Leicestershire . . . . . . . . . . . . . . . . . .265-5
Kent win by 63 runs
THERE was some serious GBH going on here and the visiting constabulary from Leicestershire were left holding a mighty thick charge sheet. Kent had simply driven up and waded in, going to the top of the Sunday league hit list when Matthew Fleming and Graham Cowdrey topped off the assault by smashing 75 in five overs. So much pain, but then so much pleasure.
The only nick the sixth-wicket pair were in was the good variety and they had a hard couple of acts to follow after Carl Hooper and Neil Taylor had helped themselves to half-centuries. But the best of the belligerence was saved to the last as Kent raced past 300 for the third time in this summer's 50-over revamp to surpass the 310 Sussex made against Surrey at Hove in May.
Purists, meanwhile, may disapprove of the one-day bash, though the first of a crowd in excess of 5,000 were queuing outside the gates at 8.30 yesterday morning, which rather suggests that here at any rate the purists would be killed in the rush for a seat. It was Hooper who started the ball rolling, or rather soaring, soon after Leicestershire had finished celebrating the dismissal of Trevor Ward, still the league's leading scorer with 605 runs but having only thrice clattered the boards on this occasion. Hooper welcomed the introduction of Vince Wells to the attack by dispatching him for six.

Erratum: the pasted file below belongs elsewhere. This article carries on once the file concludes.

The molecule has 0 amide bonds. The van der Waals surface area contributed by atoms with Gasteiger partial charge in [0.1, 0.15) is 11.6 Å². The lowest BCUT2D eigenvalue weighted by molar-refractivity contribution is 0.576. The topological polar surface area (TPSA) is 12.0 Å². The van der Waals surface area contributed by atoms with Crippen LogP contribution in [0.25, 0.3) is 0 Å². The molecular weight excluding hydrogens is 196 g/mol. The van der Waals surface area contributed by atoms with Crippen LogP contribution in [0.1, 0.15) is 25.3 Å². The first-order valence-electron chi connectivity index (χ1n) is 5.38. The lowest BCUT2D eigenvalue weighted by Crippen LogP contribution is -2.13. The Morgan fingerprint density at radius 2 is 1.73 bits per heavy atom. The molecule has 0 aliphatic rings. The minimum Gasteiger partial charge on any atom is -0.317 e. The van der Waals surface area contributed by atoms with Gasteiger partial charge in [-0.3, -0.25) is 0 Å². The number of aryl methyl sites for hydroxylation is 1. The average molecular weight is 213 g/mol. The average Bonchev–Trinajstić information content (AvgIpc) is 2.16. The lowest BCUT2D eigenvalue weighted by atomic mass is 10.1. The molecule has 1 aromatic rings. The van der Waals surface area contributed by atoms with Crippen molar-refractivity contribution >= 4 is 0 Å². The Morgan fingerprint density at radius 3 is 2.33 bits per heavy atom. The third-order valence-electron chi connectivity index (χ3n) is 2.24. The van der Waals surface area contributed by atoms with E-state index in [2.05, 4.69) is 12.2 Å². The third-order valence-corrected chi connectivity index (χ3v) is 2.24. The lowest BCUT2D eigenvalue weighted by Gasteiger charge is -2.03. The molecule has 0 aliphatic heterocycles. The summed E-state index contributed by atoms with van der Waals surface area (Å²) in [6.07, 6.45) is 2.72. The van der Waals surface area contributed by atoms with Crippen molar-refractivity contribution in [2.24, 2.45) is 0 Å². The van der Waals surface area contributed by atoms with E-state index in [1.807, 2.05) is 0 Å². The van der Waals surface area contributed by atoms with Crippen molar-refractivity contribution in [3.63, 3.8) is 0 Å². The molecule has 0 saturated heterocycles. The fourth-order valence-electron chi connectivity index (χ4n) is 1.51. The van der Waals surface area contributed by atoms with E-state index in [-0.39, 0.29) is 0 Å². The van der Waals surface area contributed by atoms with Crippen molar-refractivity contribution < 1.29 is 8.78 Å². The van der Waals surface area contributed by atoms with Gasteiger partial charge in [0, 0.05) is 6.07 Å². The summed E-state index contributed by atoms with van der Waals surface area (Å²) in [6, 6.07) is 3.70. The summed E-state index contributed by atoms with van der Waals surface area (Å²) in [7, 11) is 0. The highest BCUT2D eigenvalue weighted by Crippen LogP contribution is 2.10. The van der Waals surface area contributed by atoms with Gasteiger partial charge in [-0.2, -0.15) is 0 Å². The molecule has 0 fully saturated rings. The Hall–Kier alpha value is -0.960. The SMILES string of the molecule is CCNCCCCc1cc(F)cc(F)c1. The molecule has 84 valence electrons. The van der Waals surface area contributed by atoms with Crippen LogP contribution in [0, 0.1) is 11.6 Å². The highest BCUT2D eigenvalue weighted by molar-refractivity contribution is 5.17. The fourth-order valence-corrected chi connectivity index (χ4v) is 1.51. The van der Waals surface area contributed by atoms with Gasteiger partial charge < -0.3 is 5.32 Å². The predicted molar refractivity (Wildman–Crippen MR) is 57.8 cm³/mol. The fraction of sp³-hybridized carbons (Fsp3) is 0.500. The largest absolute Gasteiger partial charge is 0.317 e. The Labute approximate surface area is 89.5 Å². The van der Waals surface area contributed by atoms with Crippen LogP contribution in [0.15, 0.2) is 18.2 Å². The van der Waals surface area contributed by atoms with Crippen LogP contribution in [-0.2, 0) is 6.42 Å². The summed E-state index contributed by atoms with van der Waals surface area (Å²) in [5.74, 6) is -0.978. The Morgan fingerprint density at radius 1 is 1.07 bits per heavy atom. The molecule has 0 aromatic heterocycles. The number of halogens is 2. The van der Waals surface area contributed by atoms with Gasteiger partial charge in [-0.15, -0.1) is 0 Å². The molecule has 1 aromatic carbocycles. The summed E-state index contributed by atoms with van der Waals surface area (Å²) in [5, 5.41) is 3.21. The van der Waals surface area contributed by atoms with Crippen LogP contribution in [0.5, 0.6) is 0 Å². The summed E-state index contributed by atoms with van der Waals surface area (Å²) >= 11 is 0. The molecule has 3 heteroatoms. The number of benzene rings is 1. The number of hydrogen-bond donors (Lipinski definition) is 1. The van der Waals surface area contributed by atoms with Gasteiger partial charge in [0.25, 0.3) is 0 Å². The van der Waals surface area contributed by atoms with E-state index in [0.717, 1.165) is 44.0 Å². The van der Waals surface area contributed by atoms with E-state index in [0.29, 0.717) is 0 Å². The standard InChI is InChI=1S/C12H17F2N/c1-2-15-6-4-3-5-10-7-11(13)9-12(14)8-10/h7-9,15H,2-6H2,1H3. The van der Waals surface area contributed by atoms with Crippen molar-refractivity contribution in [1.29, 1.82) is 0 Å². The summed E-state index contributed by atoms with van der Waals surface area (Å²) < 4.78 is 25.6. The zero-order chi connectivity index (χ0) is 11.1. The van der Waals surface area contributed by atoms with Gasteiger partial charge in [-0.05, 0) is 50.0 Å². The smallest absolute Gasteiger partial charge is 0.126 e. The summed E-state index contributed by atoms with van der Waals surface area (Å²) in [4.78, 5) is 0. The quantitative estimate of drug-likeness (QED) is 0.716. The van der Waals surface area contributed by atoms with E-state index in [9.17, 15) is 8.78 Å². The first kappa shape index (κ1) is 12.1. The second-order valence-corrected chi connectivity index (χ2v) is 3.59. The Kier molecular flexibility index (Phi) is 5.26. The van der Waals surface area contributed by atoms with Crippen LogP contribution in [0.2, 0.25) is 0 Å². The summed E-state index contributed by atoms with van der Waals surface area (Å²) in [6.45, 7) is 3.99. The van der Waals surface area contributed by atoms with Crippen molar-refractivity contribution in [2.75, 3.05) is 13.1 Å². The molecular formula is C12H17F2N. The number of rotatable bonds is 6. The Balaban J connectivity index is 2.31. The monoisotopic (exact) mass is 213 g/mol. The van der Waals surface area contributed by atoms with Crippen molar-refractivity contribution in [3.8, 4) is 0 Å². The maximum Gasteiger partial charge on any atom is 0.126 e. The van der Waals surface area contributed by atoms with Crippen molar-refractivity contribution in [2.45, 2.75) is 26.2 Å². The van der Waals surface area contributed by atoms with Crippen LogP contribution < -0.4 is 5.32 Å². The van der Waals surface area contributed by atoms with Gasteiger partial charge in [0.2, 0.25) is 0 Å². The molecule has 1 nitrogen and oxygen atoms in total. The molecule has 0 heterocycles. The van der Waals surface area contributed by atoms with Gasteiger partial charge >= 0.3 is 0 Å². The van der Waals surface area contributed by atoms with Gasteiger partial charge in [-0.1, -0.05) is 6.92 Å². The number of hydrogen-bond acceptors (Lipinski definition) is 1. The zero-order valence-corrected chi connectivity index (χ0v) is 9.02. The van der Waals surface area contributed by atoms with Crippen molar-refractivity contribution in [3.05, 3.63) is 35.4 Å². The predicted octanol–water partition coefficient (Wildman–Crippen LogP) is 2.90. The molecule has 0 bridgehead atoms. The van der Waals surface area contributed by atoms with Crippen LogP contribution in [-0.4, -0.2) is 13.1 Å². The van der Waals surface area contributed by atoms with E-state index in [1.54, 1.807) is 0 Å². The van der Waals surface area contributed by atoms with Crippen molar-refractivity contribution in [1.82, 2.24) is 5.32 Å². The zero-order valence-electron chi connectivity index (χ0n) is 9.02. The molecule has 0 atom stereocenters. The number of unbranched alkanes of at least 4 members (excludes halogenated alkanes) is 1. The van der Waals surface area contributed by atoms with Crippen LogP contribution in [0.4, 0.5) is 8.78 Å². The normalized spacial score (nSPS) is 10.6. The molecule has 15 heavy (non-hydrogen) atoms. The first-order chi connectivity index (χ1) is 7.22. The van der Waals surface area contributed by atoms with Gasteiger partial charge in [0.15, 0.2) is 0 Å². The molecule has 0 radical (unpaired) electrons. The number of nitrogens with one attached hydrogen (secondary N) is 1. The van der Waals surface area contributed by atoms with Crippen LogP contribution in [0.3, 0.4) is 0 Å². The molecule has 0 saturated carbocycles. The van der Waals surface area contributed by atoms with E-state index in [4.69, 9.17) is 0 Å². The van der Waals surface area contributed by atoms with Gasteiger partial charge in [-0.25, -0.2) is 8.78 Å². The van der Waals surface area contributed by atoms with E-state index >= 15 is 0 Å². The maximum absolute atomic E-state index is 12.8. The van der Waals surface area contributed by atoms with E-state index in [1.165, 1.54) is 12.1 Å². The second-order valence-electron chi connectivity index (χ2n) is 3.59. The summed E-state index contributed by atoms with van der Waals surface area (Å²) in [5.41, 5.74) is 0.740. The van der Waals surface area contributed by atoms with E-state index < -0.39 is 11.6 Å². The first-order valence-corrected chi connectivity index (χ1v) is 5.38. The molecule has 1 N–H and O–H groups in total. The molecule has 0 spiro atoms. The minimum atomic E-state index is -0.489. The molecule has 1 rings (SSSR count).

Hooper had added five more boundaries in making 64, featured in two half-century partnerships and closed the gap between himself and Ward in the Sunday run-making business to 13 when James Whitaker cut him off with a superb catch. Neil Taylor then kept things ticking over with an unfussy 57 before becoming the fifth man out.
Would you consider buying a second hand bat from Fleming or Cowdrey? Probably not, judging by the abuse inflicted upon them from the 45th over onwards. Cowdrey, for example, clubbed 43 from 19 balls including half a dozen fours and a six. As for Fleming's blunderbuss, this was still blasting away at the finish, by which time he had made 67 from 40 balls.
Confronted by a target of 328, no- one surely was making a rush to the betting tent to lay their life savings on Leicestershire, and certainly not after Alan Igglesden had marked his return following a back injury by bowling one of only three maidens on the day. A few grins were then wiped from Kent faces, Nigel Briers contributing 63 in an opening stand of 138 in 29 overs with Tim Boon.
As for the battling Boon, he went the full distance of three hours, his 135 representing his Sunday best for the season. The trouble, though, was that his partners were unable to produce an answer to the heavy blows from Fleming, Cowdrey and company, who in this sort of form are quite murderous.Reuse content